Once I had a proposal, I met with an author acquaintance of mine, who liked it and recommended me to his agent. (Tip #3: You gotta be willing to take advantage of ANY connections you might have in order to break into this very competitive business.) My friend’s agent was not interested, but passed it on to his associate – Rachelle Gardner – who was interested. (Tip #4: Rejections are a part of the process; get used to it.)

Rachelle pitched my proposal to several publishers, and after a few painful rejections, I got a “yes” from Zondervan. (Tip #5: Try to get an agent.) I signed a contract with Zondervan in September of 2008 with a deadline to send in the first draft on April 1, 2009. (Tip #6: Send your stuff in on time; editors will love you for it.) Finished the first draft by deadline and am now working with editor to polish it up. We should see the book on shelves within a few months. (Tip #7: The whole process takes a really, really, really long time, especially for the first book; prepare for a long ride.)

As a first-time author, can you share with us something you learned through this process that you wish you had known beforehand?

This is going to sound cheesy, but I genuinely had no idea how rewarding the process would be. If anything, I wish I had been willing to put myself out there sooner. Every day I am amazed that someone is paying me to do what I love.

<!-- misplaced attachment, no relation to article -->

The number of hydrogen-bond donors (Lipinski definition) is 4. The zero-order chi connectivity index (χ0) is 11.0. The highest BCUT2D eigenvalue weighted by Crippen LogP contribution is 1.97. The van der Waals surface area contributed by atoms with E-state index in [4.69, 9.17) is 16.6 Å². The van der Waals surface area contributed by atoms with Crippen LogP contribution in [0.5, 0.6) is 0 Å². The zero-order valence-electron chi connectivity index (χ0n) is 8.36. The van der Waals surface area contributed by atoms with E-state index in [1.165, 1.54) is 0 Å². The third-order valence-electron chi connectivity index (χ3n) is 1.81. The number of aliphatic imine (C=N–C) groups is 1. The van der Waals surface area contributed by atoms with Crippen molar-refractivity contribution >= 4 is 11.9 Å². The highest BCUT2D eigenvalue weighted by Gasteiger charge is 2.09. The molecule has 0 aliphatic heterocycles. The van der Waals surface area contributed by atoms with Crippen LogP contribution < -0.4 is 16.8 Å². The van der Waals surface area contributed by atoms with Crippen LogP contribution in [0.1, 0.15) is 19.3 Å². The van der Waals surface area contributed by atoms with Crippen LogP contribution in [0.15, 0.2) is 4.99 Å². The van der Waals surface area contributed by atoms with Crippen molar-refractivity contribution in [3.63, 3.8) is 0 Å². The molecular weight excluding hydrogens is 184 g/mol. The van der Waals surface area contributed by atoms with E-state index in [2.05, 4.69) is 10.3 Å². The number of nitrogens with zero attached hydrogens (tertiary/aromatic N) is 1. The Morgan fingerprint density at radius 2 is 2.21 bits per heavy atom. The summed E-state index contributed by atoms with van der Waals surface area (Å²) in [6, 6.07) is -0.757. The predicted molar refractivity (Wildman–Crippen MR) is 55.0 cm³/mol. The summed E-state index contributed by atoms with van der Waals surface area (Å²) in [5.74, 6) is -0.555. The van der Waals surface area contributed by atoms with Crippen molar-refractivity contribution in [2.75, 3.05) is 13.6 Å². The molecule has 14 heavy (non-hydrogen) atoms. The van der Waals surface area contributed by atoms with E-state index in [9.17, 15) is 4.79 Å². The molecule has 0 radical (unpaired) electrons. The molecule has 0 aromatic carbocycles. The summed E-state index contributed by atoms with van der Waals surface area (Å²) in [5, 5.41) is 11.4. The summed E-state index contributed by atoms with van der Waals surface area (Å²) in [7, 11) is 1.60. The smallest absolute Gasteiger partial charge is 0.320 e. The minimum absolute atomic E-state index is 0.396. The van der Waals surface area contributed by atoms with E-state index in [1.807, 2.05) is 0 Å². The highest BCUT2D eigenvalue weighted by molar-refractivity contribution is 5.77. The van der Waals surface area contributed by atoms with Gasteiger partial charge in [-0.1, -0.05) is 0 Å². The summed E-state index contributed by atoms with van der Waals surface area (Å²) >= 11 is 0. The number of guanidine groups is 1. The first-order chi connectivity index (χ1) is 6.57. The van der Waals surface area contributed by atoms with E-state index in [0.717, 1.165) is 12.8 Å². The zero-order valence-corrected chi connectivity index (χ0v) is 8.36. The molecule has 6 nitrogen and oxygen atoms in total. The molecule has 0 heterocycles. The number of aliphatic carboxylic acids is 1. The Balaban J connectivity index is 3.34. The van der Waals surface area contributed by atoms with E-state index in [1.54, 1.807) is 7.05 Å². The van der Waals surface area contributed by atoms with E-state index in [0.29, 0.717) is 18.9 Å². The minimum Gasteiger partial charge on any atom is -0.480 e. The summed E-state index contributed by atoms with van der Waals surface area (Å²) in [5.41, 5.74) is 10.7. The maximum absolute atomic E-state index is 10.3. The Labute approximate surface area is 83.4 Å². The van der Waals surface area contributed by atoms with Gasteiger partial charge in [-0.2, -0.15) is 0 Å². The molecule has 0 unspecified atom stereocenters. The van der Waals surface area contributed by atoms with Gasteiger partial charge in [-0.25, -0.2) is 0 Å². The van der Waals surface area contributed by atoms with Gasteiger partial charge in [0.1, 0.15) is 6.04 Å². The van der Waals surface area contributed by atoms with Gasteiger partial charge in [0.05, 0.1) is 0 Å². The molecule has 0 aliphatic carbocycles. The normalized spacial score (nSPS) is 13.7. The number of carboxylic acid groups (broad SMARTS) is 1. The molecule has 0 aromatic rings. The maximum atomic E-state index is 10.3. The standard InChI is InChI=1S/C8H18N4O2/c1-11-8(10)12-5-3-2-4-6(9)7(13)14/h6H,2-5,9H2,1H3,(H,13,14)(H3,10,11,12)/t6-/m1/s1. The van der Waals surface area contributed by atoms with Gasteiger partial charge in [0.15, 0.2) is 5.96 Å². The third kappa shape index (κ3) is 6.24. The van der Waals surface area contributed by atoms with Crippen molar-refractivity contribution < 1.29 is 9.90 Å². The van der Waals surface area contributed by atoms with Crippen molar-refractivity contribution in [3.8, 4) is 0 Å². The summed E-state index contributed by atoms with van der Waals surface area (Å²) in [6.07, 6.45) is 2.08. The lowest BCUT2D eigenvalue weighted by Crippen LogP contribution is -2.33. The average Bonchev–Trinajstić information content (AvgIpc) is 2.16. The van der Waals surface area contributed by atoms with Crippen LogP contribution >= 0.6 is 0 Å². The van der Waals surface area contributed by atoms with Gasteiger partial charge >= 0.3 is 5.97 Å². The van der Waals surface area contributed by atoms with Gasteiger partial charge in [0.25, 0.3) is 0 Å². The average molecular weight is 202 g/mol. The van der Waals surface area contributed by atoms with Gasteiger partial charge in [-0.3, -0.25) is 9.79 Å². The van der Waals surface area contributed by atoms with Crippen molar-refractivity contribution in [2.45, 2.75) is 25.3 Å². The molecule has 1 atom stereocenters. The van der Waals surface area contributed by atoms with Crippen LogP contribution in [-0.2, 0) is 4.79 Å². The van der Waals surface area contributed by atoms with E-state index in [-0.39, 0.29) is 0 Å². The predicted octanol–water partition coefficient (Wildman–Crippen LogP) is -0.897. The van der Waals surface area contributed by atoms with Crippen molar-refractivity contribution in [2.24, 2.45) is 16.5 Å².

What writing and publishing challenges are unique to memoir? How did you overcome them?

Memoirs are strange little creatures. While they deal with true facts, the good ones always include the elements of fiction – carefully constructed plots, strong character development, and vivid imagery. They can be a challenge to write because most people are just not that interested in your story unless 1) you are famous or 2) your readers feel they can relate. So the most important thing to keep in mind while writing a memoir is your intended audience. You have to constantly ask yourself – “Why would my readers care? How can they feel connected to this story? What is the universal truth behind this experience?”